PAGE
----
Africa, Antarctica, Australia, Europe, South America? Each year our Montessori students embark on adventurous studies of one or more continents. Before they can begin, however, even the youngest students use the Sandpaper Globe, Continent Globe, and Continent Map to concretely investigate land and water on planet Earth. It isn’t long before all can sing the “Continent Song” and chant the countries of North America.
Young children are intensely curious about where they live from their own street, city, state, country, and continent all the way to their planet and galaxy. Working with puzzle maps, flags, matching cards, and photo and artifact collections as well as picture books, they wonder, ask, and answer many questions. What does the land look like—mountains, lakes, rivers? How are people similar and different? What kind of homes do people build? How do they travel? What plants and animals live there? How do people celebrate? What is the weather? What special foods are grown and eaten? What stories are told there? What kind of art, music, and dance do you find there? KWL Charts help organize what the children wish to research and record their results.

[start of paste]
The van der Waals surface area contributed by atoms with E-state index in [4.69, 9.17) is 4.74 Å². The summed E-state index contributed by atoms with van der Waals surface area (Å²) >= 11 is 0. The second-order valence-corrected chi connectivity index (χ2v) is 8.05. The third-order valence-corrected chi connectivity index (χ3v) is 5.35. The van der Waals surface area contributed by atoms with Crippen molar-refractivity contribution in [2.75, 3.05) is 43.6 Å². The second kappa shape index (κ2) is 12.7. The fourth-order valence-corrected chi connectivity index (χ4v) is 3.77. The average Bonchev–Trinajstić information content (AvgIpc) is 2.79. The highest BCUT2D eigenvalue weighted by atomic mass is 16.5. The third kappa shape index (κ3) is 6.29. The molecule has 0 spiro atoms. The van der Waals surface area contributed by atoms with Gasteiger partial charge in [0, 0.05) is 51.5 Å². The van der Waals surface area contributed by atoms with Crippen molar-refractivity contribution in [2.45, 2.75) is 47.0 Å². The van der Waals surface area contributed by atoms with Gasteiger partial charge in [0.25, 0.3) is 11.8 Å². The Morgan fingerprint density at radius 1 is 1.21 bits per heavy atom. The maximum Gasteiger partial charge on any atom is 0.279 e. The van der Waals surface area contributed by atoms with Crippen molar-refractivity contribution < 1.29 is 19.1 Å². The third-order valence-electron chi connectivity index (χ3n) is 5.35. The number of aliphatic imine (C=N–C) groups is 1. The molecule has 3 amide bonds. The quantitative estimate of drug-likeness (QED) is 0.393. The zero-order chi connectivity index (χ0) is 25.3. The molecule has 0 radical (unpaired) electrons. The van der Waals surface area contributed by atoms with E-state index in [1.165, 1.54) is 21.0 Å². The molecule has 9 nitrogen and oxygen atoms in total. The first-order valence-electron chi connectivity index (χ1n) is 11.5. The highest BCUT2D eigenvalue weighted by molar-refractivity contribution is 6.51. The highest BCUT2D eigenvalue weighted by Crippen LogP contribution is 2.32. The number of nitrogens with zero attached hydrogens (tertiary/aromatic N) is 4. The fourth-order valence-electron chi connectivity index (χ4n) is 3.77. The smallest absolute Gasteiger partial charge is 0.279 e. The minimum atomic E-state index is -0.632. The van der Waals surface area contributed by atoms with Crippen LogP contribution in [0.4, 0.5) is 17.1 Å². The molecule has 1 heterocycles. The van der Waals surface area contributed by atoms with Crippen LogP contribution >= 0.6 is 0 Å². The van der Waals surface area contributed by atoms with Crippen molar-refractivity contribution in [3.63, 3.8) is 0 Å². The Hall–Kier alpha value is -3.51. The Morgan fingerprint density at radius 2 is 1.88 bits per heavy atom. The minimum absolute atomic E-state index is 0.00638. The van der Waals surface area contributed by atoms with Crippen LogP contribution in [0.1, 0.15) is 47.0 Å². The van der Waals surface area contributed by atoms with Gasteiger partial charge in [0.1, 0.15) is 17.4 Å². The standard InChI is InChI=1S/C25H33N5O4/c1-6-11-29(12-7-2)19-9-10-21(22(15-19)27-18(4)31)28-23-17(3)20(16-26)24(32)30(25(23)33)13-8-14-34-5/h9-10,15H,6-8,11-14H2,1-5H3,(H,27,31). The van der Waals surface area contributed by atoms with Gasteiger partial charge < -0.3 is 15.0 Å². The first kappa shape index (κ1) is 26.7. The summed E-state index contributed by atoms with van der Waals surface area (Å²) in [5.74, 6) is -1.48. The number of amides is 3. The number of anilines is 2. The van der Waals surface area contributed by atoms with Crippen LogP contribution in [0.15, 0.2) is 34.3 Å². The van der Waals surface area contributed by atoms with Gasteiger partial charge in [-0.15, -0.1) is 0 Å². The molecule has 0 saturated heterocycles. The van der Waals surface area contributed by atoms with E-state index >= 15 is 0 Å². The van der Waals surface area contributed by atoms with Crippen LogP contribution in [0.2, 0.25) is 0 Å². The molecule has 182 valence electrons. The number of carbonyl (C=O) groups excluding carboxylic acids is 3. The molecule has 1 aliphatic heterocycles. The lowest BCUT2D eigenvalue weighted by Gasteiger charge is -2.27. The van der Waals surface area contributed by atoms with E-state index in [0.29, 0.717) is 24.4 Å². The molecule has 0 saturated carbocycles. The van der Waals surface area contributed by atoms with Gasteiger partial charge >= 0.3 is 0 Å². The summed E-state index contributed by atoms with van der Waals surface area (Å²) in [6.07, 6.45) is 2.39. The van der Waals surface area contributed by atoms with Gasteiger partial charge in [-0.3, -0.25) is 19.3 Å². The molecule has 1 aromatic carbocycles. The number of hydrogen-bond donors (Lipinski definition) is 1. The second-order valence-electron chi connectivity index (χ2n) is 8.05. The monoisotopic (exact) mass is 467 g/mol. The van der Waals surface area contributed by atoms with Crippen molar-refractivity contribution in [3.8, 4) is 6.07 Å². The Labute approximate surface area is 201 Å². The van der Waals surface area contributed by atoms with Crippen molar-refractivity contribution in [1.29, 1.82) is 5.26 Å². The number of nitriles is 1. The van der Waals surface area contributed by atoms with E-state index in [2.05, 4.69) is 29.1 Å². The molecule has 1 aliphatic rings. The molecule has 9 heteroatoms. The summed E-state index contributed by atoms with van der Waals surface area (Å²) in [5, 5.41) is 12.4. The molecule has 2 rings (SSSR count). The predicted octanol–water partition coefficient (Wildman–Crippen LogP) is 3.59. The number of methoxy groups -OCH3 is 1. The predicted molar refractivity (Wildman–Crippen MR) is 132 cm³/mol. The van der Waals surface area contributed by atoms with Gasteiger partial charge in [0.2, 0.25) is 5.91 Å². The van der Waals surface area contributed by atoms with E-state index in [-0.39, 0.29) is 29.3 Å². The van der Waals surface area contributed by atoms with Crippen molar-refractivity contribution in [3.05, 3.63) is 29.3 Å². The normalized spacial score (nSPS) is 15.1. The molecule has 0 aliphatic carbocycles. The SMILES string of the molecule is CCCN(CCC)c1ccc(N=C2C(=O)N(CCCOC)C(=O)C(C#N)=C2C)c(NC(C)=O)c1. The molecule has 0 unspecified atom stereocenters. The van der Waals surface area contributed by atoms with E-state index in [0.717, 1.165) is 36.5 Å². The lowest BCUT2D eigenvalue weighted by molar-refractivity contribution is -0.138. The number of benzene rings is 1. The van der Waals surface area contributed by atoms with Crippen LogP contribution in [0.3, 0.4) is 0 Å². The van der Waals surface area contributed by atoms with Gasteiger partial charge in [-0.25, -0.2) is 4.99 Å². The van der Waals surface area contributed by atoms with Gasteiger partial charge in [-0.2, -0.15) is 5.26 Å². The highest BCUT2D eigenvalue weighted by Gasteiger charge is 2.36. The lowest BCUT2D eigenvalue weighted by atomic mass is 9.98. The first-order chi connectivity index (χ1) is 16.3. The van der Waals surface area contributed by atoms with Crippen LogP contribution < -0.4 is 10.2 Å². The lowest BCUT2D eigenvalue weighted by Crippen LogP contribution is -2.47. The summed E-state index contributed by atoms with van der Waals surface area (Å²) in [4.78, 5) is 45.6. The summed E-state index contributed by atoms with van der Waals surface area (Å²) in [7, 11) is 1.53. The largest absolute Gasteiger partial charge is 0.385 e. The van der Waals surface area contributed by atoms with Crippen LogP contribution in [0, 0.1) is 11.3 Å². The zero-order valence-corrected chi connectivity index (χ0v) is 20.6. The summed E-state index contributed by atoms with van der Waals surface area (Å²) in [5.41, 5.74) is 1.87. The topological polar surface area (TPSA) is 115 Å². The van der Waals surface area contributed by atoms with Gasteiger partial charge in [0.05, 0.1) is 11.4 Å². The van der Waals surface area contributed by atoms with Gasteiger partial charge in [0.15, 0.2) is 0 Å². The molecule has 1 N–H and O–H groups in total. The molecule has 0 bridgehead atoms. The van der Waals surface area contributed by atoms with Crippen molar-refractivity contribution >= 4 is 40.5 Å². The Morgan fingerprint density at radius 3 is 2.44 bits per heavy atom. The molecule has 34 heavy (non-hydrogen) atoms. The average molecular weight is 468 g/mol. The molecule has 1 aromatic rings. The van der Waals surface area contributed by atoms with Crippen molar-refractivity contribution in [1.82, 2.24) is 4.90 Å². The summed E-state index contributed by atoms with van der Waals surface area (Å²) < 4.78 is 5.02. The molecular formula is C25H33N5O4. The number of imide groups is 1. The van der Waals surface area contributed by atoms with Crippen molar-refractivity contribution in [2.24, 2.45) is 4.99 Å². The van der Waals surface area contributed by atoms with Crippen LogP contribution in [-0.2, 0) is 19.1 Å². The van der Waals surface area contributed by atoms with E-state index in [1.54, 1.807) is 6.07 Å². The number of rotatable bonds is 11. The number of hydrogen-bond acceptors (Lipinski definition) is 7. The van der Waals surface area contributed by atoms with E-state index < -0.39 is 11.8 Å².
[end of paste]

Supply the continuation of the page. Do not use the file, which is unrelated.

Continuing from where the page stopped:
Geography is part of the integrated, thematic Montessori curriculum which links it with language arts, math, science, history, and the arts. Montessori children love facts! The children find it interesting to explore the relationship between living things and their physical environment. The plants and animals that live on the African savannah are very different from those of the Sahara. Australia has many marsupials. South America has the largest rainforest. The children study how animals find food, do “parts of” books to label body parts, and sort mammals, birds, reptiles, and insects by essential features. They create riddles, charts, and accordion books to share the information. Inviting guests—parents, teachers, and grandparents—allows children to meet a country personally. After introducing artists from a specific place, students explore the visual arts by drawing, printing, weaving, and painting to experience the medium. They enjoy trying on clothes and jewelry as well as cooking and eating local foods. Folktales, songs, poetry, and learning to say “Good Morning,” “Thank you,” and “Good-bye” helps them celebrate the diversity of the world.
Studying geography helps us all feel connected and teaches that every culture has unique gifts to share. With a deeper awareness and appreciation of our interdependence, each child begins to gain a global perspective as well as the recognition that as “keepers of the earth” stewardship requires falling in love with our world’s people and places. The students are always ready to travel. Pack your suitcase and join us on our next journey!